• Posted on: 03/15/2019

    Will Walmart’s new tablet burn into Amazon Fire’s market share?

    I can’t see this having much of an impact. The tablet market is now mature and sales growth has really slowed down over the past few years. Aiming at the market for kids is sensible in that there’s slightly better growth, but it also limits how much the tablet can be commercialized via links to Walmart’s selling functions. Maybe this is a test for bigger things, but my view is Walmart is late to the party on this.
  • Posted on: 03/14/2019

    Will customer hosts raise the shopping experience bar at Walmart?

    This makes a lot of sense. The greeter role was never particularly productive and eliminating it in favor of this new multi-tasking position is sensible. Taking the friction out of making returns is a real benefit. This and the other services provided by the host should increase convenience for the shopper and will help make shopping at Walmart more efficient.
  • Posted on: 03/14/2019

    Will an IPO help Levi’s conquer the world?

    After a lot of work over recent years to rebuild the brand and its sales, this is arguably the right time for Levi’s to go public. The general view is that Levi’s is now on an upward trajectory and that means it has an opportunity to maximize the stock value over the next few years. That said, Levi's will have to be careful not to trade in its long-term vision for the short-termism of the markets. That's the real danger of being a public company.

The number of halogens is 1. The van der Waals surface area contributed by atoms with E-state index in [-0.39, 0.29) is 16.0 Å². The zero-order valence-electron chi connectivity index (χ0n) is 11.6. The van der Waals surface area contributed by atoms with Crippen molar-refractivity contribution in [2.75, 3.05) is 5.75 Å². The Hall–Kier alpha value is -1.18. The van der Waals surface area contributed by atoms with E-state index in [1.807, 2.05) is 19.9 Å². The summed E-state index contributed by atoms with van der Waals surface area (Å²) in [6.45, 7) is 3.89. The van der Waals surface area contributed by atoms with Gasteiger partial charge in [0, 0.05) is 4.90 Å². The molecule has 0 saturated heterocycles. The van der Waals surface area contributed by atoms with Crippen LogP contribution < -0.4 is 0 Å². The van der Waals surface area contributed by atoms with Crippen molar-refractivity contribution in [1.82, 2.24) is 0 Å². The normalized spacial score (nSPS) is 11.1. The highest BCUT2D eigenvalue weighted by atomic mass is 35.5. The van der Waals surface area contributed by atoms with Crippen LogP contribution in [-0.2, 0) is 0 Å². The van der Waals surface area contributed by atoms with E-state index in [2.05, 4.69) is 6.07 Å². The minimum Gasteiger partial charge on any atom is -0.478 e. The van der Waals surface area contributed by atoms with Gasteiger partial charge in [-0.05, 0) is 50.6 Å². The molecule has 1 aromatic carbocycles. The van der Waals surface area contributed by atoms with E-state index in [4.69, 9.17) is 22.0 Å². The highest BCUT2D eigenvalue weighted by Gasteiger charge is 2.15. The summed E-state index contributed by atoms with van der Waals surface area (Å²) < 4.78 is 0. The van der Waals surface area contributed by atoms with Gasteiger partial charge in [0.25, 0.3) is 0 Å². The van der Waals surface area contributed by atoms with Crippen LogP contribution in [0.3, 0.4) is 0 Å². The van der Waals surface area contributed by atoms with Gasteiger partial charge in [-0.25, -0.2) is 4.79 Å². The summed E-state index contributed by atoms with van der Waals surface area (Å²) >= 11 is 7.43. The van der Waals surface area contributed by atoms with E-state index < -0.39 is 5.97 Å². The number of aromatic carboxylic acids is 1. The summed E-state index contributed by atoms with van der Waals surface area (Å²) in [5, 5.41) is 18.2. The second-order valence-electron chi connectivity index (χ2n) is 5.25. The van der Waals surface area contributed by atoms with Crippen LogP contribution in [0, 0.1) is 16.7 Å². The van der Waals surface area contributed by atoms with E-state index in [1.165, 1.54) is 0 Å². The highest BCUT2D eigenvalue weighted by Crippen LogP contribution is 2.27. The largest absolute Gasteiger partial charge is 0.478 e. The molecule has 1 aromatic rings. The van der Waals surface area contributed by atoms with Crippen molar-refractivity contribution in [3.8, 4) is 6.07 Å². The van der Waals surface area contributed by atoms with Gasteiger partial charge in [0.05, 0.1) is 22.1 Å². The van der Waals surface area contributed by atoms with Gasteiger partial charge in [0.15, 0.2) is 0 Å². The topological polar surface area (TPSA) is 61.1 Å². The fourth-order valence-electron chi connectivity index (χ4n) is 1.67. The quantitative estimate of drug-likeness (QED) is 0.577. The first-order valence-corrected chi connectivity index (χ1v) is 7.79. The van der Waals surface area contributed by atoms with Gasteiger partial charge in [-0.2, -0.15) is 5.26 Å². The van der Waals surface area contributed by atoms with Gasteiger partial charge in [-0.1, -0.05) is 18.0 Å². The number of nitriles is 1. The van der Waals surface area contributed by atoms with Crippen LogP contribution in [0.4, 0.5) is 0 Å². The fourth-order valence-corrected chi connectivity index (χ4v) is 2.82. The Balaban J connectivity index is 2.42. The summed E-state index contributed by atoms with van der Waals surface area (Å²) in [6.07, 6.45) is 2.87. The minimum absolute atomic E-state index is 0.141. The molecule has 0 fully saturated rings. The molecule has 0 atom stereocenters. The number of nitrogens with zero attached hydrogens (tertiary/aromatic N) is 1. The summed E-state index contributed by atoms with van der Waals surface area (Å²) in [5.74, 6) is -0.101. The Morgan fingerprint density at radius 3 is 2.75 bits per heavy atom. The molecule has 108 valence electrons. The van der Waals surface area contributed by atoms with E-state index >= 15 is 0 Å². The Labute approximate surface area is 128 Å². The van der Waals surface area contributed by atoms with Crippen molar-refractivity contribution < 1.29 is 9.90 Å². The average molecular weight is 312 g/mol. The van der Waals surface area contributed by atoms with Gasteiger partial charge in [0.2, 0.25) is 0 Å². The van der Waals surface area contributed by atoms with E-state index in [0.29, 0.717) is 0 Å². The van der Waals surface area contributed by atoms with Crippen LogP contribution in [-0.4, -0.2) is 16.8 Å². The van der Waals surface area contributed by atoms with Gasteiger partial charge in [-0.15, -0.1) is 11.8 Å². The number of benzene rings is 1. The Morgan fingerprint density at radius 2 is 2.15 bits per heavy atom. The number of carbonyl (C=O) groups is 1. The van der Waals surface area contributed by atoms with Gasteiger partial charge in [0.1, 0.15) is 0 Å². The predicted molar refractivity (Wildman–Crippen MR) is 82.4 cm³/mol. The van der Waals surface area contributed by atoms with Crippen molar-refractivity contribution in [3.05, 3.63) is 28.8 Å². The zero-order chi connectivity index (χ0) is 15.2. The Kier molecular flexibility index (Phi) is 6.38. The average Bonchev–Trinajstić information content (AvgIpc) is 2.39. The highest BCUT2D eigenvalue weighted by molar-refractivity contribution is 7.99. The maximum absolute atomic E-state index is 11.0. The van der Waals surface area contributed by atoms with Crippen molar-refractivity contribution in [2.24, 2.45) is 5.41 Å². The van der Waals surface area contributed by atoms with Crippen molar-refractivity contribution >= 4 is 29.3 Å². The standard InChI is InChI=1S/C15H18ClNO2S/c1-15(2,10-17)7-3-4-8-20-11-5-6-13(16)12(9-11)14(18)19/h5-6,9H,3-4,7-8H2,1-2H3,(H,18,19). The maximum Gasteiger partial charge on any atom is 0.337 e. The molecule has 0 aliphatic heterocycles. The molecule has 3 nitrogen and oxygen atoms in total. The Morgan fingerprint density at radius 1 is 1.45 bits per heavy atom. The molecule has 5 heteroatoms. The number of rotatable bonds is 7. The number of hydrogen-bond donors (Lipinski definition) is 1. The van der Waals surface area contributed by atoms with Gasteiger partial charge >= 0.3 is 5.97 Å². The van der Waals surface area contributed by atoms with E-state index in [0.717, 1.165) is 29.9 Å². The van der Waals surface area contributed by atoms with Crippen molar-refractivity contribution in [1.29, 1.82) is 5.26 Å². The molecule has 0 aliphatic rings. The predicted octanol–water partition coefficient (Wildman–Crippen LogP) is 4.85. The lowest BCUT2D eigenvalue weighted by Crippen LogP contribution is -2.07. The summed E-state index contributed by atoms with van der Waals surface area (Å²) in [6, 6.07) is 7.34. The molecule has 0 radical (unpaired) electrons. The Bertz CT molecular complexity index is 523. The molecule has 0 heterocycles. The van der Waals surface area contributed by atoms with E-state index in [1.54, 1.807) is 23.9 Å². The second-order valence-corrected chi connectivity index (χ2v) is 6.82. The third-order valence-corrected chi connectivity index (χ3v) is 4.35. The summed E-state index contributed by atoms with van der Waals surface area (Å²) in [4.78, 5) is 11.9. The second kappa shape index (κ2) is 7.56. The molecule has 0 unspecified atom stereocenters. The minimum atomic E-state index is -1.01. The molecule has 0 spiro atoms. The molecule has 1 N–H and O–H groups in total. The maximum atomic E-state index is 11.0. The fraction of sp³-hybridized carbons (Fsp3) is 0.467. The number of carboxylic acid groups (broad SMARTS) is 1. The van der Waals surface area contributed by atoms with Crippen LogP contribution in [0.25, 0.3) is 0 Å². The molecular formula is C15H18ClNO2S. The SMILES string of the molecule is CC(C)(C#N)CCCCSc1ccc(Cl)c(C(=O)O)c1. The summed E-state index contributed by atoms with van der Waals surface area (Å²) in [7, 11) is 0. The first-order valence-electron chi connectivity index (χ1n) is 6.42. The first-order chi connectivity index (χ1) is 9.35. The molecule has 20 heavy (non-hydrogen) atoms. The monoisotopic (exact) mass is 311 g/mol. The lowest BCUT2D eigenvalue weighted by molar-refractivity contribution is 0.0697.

• Posted on: 03/13/2019

    Will ending its price parity rule take the antitrust heat off Amazon?

    Access is about property rights. Should Amazon, which created and built its platform through its own efforts, be forced to bring any brand or product onto the site that wants access? In my view, the answer is a clear no. Most of Senator Warren's arguments are nonsense. She claims Amazon is a monopoly when it is nowhere near monopoly status. She objects to Amazon's low pricing but presumably would also object to it hiking prices (which it could do if it were a monopoly). She even called for the merger with Whole Foods to be undone, as if that had somehow harmed consumers. The only thing that needs updating is Senator Warren's understanding of how markets actually work.
  • Posted on: 03/12/2019

    Stage Stores converts to an off-price future

    A lot of Stage's stores already resemble an off-price format in that they offer a messy jumble of product. However, unlike off-price, this position is not deliberate and is usually accompanied by a down-at-heel store environment. Frankly, there is no future for some of these outlets so a switch to off-price makes sense. My concern is that off-price is now a very crowded segment of the market. What is Stage doing to differentiate Gordmans from rivals? I am not sure there is a clear and compelling answer, and therein lies a problem.
  • Posted on: 03/12/2019

    What will it take to make department stores relevant again?